Tuesday, November 15, 2011

Five Ways to Pedal Power Your Devices

Why should racers have all the fun? They've got Powertaps and fancy electronic shifting, carbon fiber and aerodynamics, but how has the cycling industry been reinventing the wheel for bike commuters?

Perhaps the most interesting innovations for cyclists of the commuting variety will integrate our digital lives and devices with our otherwise utilitarian and low-tech machines. We ride to work, school, to shop and socialize, and can't always rely on battery power or a nearby outlet to power our smartphones and other gadgets. 

Here are some more sustainable, and self-sufficient innovations we found that can provide pedal power to your digital devices.

1. USB-equipped bikes that can charge your mobile devices. 

These German-made bikes have built-in USB ports.

From Springwise.com:
As part of Silverback’s 2012 Starke line for city use, the Starke 1 and 2 models both come equipped with a built-in USB port. As cyclists pedal, energy is generated by the bike’s front-mounted dynamo hub, which can then be used to charge GPS units, smartphones, MP3 players and other low-voltage devices via the bike’s USB port. Also powered by the dynamo is the bicycle’s lighting system, according to a report on Wired. Pricing and availability have yet to be announced.  Read more

2. The SpinPOWER I4 iPhone 4 Bicycle USB Charger Kit

A dynamo-based kit, this product comes with everything you need to self-install on your existing bicycle, and powers a number of accessories from your iPhone 4, MP3 players, lights and more.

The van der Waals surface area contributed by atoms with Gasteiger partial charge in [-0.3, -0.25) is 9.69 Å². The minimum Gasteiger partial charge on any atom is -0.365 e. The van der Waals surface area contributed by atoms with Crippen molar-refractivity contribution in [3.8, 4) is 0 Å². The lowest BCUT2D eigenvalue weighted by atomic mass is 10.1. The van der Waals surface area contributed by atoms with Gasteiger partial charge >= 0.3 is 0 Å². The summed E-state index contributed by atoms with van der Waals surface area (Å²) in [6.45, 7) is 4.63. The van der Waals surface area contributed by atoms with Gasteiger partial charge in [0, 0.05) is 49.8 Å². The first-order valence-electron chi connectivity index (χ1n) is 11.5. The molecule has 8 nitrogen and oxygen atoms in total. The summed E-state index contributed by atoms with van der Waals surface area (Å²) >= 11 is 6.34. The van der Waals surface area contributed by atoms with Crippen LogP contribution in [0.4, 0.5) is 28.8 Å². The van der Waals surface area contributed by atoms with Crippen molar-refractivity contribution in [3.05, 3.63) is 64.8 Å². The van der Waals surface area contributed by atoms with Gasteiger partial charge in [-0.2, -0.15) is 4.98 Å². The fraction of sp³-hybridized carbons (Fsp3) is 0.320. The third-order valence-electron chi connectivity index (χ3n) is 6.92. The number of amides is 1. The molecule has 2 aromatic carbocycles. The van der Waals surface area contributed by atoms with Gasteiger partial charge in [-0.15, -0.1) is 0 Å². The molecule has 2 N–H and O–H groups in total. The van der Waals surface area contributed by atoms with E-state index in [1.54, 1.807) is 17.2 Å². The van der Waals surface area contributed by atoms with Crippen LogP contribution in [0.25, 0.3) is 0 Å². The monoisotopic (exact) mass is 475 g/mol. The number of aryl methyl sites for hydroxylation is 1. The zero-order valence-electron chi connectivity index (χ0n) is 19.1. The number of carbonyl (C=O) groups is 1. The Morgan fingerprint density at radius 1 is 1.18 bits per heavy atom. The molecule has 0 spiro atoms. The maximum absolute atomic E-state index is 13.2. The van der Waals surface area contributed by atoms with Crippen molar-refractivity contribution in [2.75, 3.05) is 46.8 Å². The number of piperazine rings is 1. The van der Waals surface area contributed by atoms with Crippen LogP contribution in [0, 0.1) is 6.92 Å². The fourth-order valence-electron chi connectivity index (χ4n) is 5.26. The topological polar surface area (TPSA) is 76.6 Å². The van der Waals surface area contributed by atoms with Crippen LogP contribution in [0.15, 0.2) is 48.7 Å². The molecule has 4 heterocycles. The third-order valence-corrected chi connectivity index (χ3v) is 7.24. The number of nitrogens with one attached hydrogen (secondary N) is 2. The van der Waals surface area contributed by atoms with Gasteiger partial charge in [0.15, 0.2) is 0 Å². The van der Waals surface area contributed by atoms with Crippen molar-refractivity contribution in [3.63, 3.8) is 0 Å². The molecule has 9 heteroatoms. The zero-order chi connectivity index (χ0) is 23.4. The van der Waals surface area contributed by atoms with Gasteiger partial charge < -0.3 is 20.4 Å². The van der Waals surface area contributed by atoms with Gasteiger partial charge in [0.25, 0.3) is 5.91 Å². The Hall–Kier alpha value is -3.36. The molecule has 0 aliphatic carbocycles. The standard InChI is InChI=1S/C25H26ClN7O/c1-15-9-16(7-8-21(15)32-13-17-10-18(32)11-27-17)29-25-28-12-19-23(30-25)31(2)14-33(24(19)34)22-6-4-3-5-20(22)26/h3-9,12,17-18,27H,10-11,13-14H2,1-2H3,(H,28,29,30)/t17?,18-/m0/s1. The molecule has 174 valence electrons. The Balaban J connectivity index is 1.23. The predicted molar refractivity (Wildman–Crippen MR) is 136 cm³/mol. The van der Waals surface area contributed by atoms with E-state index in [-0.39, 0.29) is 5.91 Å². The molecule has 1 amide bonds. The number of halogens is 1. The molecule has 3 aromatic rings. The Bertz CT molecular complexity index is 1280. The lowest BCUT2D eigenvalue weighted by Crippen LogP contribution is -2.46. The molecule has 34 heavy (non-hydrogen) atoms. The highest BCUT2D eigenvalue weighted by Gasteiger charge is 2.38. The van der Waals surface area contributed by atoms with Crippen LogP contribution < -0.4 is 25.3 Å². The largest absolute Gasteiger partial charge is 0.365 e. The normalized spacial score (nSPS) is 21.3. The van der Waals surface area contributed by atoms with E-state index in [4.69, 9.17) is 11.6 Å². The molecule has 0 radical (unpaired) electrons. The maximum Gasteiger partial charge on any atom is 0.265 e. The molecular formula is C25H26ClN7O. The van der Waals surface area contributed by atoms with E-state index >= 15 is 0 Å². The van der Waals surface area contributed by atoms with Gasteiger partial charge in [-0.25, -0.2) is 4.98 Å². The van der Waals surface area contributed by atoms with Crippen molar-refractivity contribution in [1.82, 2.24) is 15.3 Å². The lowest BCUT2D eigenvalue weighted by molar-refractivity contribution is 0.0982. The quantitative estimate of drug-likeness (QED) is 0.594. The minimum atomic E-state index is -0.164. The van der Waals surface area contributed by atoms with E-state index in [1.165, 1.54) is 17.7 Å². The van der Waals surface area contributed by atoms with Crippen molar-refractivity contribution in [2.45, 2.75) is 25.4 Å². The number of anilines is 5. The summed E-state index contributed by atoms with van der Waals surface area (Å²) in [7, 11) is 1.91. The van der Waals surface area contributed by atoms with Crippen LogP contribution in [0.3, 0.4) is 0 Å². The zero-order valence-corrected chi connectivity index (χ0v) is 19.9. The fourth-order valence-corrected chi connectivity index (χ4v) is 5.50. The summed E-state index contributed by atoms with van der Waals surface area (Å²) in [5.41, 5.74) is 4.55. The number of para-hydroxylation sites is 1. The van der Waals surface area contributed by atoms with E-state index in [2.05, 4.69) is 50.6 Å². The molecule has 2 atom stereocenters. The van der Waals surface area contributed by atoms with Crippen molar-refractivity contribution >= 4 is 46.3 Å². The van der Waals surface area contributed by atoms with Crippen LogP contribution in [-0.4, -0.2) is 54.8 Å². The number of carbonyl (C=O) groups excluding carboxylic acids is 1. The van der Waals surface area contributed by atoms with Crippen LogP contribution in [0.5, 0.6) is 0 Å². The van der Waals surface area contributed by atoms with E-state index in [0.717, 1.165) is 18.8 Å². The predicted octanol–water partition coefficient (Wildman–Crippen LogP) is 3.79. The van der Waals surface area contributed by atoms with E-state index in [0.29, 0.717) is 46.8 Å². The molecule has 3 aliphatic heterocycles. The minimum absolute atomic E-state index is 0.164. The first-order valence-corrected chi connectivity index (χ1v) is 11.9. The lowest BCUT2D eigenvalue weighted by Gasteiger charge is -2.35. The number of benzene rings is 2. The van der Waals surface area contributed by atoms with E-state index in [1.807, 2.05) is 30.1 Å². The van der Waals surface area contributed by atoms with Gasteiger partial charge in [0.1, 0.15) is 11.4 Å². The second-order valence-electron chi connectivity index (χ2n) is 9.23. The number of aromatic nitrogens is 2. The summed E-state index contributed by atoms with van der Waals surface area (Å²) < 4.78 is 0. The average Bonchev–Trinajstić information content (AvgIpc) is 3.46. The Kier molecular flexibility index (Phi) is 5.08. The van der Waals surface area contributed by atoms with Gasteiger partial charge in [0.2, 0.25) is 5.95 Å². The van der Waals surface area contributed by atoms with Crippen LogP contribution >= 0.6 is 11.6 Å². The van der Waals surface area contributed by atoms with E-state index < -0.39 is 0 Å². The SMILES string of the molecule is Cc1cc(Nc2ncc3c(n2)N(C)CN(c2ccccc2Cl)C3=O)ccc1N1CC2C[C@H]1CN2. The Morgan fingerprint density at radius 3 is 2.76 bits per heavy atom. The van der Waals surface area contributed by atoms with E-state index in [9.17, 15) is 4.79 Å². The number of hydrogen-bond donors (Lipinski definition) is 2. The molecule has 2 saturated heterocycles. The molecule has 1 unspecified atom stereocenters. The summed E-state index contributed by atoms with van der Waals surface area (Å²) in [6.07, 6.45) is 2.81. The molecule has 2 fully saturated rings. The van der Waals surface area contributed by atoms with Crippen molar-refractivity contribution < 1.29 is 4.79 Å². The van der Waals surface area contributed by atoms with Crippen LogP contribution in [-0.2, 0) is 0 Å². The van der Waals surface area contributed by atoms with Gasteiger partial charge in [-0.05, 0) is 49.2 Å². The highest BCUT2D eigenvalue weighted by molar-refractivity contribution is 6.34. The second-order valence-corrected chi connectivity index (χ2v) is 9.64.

3. Nokia Bike-Powered Mobile Phone Charger

Earlier in the year, Nokia launched their own dynamo-powered phone charger.

Ten minutes in the saddle produces enough power for 28 minutes of talk time, or 37 hours of standby time.

It looks like the product is currently only available in Europe, but hopefully Nokia will spread the bike-love to the U.S. and around the world soon. You can view the product at Nokia's Europe site here.

4. PowerFilm USB Solar Panel Charger

Probably more geared toward tourers and long-distance commuters, why not slap one of these on your Pannier and keep your your batteries charged on the way to the office?

5. The DIY Solar Altoid Tin Solar Charger

What can't you make out of an Altoid tin?

With under $20 and only a handful of parts, you can make your own and power your device on the go. Hack away. Read more at Discovery.com

The best is yet to come for bike commuters, and hopefully our best biking nerds are hard at work bringing these products to market. Have a tip on such a product you'd like us to check out? Let us know!

...and what ever happened to "power dressing"?

Joe @ BCN


  1. Here's what I'm talkin' about
    A stem cap with a USB port that plugs into an existing dynamo hub system. Too bad it's so freakin' expensive...